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Old 12-28-2006, 09:04 PM   #1
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Food Processor Rant!

Why is it that all of the FP I have seen, the lids do not install properly. Or should I say "righty tighty, lefty loosy". They are all backwards. Look at Emeril or even Flay when they use one...every time ther is a problem because the way you turn the lid or container on, it's backwards. Does anyone know of a FP that assembles correctly?

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Old 12-28-2006, 09:20 PM   #2
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If it makes you feel any better, My son who is a mechanical engineer was just saying something about this subject to the Cusinart. My goodness the words these kids learn while at college, glad Mom was gone at the time.
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Old 12-28-2006, 09:32 PM   #3
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So I am not crazy. The food processor is the ONLY THING (besides lug nuts from an old car from the 50's) that screws together BACKWARDS!
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Old 12-28-2006, 09:49 PM   #4
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There is a reason for left threaded lug-nuts, the FP was invented by the french. So it may not make sense to us mortals.
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Old 12-28-2006, 09:51 PM   #5
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There are left hand threads on the cranks of my pedal bikes, on the axles of my motorcycles, and on my acetylene tank.

The food processor assembles they way it does so the friction of the food on the walls, caused by the counter-clockwise rotation of the blade, as seen from the top, tightens the bowl rather than loosens it. If it assembled the other way it would likely open itself and turn off when making bread dough. So the real question is why does the motor turn counter-clockwise? Probably because back when Robot Coupe made the first food processors that's what was available off the shelf.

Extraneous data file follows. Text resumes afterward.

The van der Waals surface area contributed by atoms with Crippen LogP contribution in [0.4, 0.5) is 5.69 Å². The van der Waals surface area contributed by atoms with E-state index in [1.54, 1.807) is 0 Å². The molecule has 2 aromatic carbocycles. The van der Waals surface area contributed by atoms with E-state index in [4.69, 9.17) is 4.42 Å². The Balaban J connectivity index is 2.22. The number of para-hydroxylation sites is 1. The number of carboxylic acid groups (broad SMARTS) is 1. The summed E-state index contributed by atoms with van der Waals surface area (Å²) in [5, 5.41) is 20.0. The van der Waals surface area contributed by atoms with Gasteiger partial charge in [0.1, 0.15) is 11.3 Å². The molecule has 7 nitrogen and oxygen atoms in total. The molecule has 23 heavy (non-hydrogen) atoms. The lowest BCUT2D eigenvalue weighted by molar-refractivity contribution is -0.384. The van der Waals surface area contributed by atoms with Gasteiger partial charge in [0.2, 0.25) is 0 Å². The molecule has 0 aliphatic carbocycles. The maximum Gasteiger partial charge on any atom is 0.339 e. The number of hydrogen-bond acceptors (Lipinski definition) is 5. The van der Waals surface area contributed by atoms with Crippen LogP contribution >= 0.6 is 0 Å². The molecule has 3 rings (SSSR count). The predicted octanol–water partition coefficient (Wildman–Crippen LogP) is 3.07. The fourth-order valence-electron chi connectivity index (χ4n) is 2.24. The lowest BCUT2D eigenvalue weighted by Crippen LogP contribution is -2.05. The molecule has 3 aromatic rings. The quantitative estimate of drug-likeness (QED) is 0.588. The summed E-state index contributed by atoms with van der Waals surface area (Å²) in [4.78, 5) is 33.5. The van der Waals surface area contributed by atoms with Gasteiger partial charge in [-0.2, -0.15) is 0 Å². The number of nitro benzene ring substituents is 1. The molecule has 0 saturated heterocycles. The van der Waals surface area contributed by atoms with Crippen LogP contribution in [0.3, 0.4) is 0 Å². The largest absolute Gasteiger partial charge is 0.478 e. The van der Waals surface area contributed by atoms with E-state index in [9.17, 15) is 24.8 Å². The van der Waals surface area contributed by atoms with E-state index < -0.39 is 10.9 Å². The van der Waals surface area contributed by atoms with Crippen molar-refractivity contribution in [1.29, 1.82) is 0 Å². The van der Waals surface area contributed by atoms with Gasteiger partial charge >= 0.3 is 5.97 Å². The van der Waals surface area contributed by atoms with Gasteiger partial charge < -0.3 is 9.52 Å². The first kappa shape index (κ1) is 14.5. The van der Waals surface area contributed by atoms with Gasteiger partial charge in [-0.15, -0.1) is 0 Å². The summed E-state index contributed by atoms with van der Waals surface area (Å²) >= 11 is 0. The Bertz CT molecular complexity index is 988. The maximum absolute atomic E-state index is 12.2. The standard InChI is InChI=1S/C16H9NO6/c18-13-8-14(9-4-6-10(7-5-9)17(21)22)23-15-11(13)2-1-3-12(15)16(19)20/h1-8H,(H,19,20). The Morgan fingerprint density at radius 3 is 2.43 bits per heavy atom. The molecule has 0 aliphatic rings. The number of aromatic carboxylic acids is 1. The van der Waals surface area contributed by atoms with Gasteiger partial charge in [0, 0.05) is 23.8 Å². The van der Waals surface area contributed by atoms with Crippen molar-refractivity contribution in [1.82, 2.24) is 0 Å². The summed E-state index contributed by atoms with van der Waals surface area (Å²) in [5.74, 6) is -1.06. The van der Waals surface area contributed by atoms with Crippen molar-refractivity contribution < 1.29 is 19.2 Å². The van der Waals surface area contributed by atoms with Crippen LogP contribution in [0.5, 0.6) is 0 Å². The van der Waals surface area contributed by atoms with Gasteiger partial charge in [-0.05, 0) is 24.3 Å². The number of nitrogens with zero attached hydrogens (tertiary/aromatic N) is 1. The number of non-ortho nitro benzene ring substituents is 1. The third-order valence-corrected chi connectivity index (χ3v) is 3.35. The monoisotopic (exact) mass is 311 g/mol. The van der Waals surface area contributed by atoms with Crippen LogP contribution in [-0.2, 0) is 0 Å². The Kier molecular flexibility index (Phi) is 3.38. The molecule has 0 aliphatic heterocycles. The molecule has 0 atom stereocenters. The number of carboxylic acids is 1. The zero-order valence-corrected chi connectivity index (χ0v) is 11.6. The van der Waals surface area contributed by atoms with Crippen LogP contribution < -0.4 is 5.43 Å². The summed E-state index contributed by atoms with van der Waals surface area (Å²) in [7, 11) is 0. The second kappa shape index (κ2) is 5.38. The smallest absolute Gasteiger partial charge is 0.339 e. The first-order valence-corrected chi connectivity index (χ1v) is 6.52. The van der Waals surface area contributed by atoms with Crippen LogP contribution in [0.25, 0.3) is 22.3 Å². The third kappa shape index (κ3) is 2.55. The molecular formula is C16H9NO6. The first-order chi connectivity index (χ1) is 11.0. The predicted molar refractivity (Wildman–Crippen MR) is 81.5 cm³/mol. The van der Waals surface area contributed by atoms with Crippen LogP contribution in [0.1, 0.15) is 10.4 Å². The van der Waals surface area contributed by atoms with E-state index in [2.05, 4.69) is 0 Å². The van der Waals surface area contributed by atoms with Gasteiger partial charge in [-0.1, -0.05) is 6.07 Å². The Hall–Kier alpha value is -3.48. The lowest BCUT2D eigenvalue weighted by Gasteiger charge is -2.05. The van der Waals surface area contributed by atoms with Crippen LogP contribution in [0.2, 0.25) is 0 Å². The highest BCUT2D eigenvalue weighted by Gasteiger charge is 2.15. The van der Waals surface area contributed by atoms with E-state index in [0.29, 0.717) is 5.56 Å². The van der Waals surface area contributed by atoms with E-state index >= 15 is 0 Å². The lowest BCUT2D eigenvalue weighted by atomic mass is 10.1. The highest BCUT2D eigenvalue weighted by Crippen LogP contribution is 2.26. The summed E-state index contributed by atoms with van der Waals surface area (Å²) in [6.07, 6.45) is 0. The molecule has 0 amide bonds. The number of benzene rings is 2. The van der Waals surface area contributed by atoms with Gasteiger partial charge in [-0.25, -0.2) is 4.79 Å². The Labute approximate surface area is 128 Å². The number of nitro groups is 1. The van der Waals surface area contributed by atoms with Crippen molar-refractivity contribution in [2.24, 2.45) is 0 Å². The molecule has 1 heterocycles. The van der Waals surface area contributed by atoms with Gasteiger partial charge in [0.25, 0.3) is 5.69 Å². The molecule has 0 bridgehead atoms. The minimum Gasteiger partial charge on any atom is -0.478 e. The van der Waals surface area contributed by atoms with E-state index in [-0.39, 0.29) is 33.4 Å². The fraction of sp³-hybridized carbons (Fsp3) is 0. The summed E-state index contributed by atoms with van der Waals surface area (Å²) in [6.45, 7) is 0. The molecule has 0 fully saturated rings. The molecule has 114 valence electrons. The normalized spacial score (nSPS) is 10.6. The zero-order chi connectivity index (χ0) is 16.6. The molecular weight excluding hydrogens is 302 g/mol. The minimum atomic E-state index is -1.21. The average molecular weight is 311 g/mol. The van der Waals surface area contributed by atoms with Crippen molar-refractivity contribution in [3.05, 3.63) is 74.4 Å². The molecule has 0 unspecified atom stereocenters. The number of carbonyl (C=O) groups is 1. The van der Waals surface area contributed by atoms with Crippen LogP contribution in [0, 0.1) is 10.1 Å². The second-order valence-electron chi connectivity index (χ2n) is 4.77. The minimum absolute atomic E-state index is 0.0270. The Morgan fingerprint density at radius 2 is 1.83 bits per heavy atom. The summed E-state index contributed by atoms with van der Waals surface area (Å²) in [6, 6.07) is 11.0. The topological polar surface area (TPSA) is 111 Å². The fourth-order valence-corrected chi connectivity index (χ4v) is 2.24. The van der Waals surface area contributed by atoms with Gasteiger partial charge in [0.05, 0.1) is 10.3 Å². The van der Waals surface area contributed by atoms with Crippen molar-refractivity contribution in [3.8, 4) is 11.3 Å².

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Old 12-28-2006, 10:03 PM   #6
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I'll have to give the TV chefs and cooking demonstrators a little break here ... (1) they are probably not the ones in the kitchen using the FP on a frequent basis and, (2) they are generally working with the front of the machine pointed towards the audience - away from them - so they are trying to do it backwards.

Like Veloce said - everything has to be biased in the same direction - or it would come apart. If your bowl and lid attached CW (clockwise) and the blade turned CCW (counter clockwise) it would work itself apart.

Blame the French who invented the thing. It must have been a design thing. It doesn't take much to reverse the direction the motor spins (all you have to do is swap a couple of wires).

No - I do not know of a FP that is "righty-tighty lefty-loosey".
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Old 12-28-2006, 10:07 PM   #7
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Quote:
Originally Posted by Veloce
There are left hand threads on the cranks of my pedal bikes, on the axles of my motorcycles, and on my acetylene tank.

The food processor assembles they way it does so the friction of the food on the walls, caused by the counter-clockwise rotation of the blade, as seen from the top, tightens the bowl rather than loosens it. If it assembled the other way it would likely open itself and turn off when making bread dough. So the real question is why does the motor turn counter-clockwise? Probably because back when Robot Coupe made the first food processors that's what was available off the shelf.
First of all I applaud you with all the left hand thread items you came up with....but you forgot the fan clutches on Fords and the arbor nut on my tablesaw and bench grinder.....anyway, there is still absolutely no logic as to why they assemble backwards. If it was the French.....I agree, they are F****** with us.
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Old 12-28-2006, 10:29 PM   #8
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With the exception of the gas bottle all of the left hand nut things above were torque related so Voloce is dead on. As a licenced Master Electrician, let me say that the rotation of a Universal Motor is controlled by reversing two wires, Not rocket science.

By the way, cooking is way more interesting and harder than electricity.

So why did they choose counter clockwise [anti clockwise] rotation?
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Old 12-28-2006, 11:00 PM   #9
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Okay, as an electrician try this hypothesis Robert ... POSITIVE grounding was/is common in Europe while NEGATIVE grounding is the common method in the US. As you know - all you have to do to reverse the direction of the motor turns is reverse the wires.

Now I have to wonder if my Renault got such good gas milage because it was running backwards????
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Old 12-28-2006, 11:50 PM   #10
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I think the logic, Micheal, is pure hubris but what great humor. BTW, the ground isn't the issue. Universal motors run on either AC or DC so the two wires are the field or the armature but not both. It is just a cheap motor nothing more.

Not that this belongs here but the only place I know about positive grounding is in battery systems [DC} and the world has mostly abandoned them to the best of my knowledge.
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